Skip to main content

ASU lecturer named 2019 Rising Star by Kern Entrepreneurial Engineering Network

Amy Trowbridge (second from left) works with Grand Challenge Scholars Program students.

Amy Trowbridge (second from left), a senior lecturer and director of the National Academy of Engineering Grand Challenge Scholars Program at Arizona State University, works with incoming Ira A. Fulton Schools of Engineering students to develop skills to become Grand Challenge Scholars. Photo by Marco-Alexis Chaira/ASU

May 28, 2019

Amy Trowbridge has made a career out of preparing students in the Ira A. Fulton Schools of Engineering at Arizona State University to rise to the challenge of solving global issues using an entrepreneurial mindset.

Since the university adopted the Kern Entrepreneurial Engineering Network (KEEN) mission in 2016, the senior lecturer and director of the National Academy of Engineering Grand Challenge Scholars Program at ASU has championed other Fulton Schools faculty to embrace and exercise the entrepreneurial mindset to teach students to make positive societal impacts.

Now the Kern Family Foundation has recognized Trowbridge’s efforts by naming her the 2019 KEEN Rising Star. The award is given to individuals with less than 10 years of faculty experience who demonstrate a record of achieving alignment with KEEN’s mission by implementing inventive, impactful, inspiring and integrated applications of the entrepreneurial mindset.

“Since joining the faculty, Amy has been a remarkable advocate for Fulton Schools students, leading them to create value and impact as they emerge as global problem-solvers through the Grand Challenge Scholars Program,” said Kyle Squires, dean of the Fulton Schools. “Being recognized with the 2019 KEEN Rising Star award is terrific validation of how Amy’s ideas, dedication and leadership continue to make this program a success, and we applaud this outstanding accomplishment.”

In its first year, the KEEN Rising Star award went to three individuals: Trowbridge; Justin Henriques, an associate professor at James Madison University; and Sarah Wodin-Schwartz, an assistant teaching professor at Worcester Polytechnic Institute.

Trowbridge, who earned the top honor, will be awarded a $25,000 grant from the Kern Family Foundation to advance KEEN’s mission. She will also be recognized and sponsored at the 2020 KEEN National Conference. Additionally, she will be presented with the KEEN Rising Star guitar. Henriques and Wodin-Schwartz will be presented with $10,000 grants at the conference along with their awards.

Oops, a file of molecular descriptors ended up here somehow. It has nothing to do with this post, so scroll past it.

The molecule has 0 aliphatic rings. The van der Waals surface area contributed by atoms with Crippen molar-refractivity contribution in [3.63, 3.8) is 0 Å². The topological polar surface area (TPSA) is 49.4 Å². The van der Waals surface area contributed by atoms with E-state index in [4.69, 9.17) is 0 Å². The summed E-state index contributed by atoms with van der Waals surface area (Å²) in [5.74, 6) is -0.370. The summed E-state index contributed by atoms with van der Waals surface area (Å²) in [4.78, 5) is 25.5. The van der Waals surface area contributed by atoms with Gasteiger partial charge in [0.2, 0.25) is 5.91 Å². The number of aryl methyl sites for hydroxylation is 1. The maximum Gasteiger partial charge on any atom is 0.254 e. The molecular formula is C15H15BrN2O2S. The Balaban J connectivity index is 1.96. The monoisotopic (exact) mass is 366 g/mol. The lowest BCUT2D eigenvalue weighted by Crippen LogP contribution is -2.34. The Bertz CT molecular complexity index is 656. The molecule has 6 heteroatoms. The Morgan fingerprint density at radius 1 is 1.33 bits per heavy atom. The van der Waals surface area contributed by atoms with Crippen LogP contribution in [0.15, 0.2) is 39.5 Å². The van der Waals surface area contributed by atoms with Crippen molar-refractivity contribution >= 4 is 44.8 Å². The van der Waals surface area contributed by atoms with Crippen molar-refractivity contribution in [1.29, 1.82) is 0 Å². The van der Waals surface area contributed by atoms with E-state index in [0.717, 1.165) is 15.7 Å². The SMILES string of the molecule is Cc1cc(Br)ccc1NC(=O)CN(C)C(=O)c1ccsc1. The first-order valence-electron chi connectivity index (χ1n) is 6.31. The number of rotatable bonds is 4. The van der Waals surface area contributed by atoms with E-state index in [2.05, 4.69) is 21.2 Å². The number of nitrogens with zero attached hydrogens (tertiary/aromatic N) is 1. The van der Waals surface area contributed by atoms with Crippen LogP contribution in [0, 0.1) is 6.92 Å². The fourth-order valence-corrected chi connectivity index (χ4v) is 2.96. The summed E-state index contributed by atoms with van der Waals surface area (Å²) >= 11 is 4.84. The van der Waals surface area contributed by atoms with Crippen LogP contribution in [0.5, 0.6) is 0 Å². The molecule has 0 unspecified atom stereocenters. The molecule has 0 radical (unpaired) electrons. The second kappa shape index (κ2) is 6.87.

A KEEN Rising Star is driven by an entrepreneurial mindset; pursues innovative opportunities that create value for others; improves the hearts and minds of students, peers and communities; ensures future generations have access and opportunities; and helps others replicate and scale ideas worth spreading.

“I am honored to be selected as the Rising Star among the excellent faculty who make up the KEEN network,” Trowbridge said. “I am grateful to receive this recognition for the work that I have been doing to encourage entrepreneurial mindset development in students at ASU and beyond through efforts with first-year engineering courses and the NAE Grand Challenge Scholars Program.”

Trowbridge’s teaching style has always incorporated the entrepreneurial mindset as a way to focus students on creating engineering solutions that have value for the people they serve, an important component of the Kern Family Foundation, KEEN Network and the ASU charter.

“An entrepreneurial mindset is at the heart of engineering solutions to global challenges. Amy Trowbridge’s commitment and insight provide her students with tools not only to conceptualize a sustainable, built environment that meets our societal needs, but also to go out make it reality,” ASU President Michael M. Crow said. “From day one in her classroom, students are using collaboration and innovation to design our future.”

Through the NAE GCSP at ASU, Trowbridge uses the entrepreneurial mindset to guide students to create meaningful solutions to the NAE’s Grand Challenges of the 21st century. Trowbridge has been involved with ASU’s GCSP since 2013 and has been the director of the program since 2014. In that time, she has identified and implemented more opportunities to expand the entrepreneurial mindset in ASU’s GCSP and at other institutions and schools within the KEEN Network, connecting communities that are all working toward the same efforts.

“GCSP is preparing engineers who identify opportunities and utilize a broad skill set and perspective to develop solutions to societal problems that help people and improve lives,” Trowbridge said. “Students need to have an entrepreneurial mindset in order to identify those opportunities and make connections between culture, policy and other societal factors to develop solutions that create real value for society. Once I recognized this synergy, I found ways to further enhance entrepreneurial mindset development in my GCSP students at ASU from the start through our first-year GCSP course.”